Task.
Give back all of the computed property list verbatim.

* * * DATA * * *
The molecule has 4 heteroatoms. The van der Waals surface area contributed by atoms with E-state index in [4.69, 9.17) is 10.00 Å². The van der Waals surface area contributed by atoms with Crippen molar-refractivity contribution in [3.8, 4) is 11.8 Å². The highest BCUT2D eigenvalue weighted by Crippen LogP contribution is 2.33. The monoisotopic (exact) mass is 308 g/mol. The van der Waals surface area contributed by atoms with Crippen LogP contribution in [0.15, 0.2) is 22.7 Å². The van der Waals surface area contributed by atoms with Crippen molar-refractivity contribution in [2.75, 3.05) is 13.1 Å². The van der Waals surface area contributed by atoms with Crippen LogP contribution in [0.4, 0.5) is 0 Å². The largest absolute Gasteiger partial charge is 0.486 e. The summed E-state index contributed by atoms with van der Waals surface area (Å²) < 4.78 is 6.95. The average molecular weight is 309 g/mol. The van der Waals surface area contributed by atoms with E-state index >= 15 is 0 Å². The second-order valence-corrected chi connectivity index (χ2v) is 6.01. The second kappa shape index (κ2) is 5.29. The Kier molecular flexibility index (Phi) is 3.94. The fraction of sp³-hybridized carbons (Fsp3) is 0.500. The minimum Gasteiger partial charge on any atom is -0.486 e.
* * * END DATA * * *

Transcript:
The molecule has 4 heteroatoms. The van der Waals surface area contributed by atoms with E-state index in [4.69, 9.17) is 10.00 Å². The van der Waals surface area contributed by atoms with Crippen molar-refractivity contribution in [3.8, 4) is 11.8 Å². The highest BCUT2D eigenvalue weighted by Crippen LogP contribution is 2.33. The monoisotopic (exact) mass is 308 g/mol. The van der Waals surface area contributed by atoms with Crippen LogP contribution in [0.15, 0.2) is 22.7 Å². The van der Waals surface area contributed by atoms with Crippen molar-refractivity contribution in [2.75, 3.05) is 13.1 Å². The van der Waals surface area contributed by atoms with Crippen LogP contribution in [0.4, 0.5) is 0 Å². The largest absolute Gasteiger partial charge is 0.486 e. The summed E-state index contributed by atoms with van der Waals surface area (Å²) < 4.78 is 6.95. The average molecular weight is 309 g/mol. The van der Waals surface area contributed by atoms with E-state index >= 15 is 0 Å². The second-order valence-corrected chi connectivity index (χ2v) is 6.01. The second kappa shape index (κ2) is 5.29. The Kier molecular flexibility index (Phi) is 3.94. The fraction of sp³-hybridized carbons (Fsp3) is 0.500. The minimum Gasteiger partial charge on any atom is -0.486 e.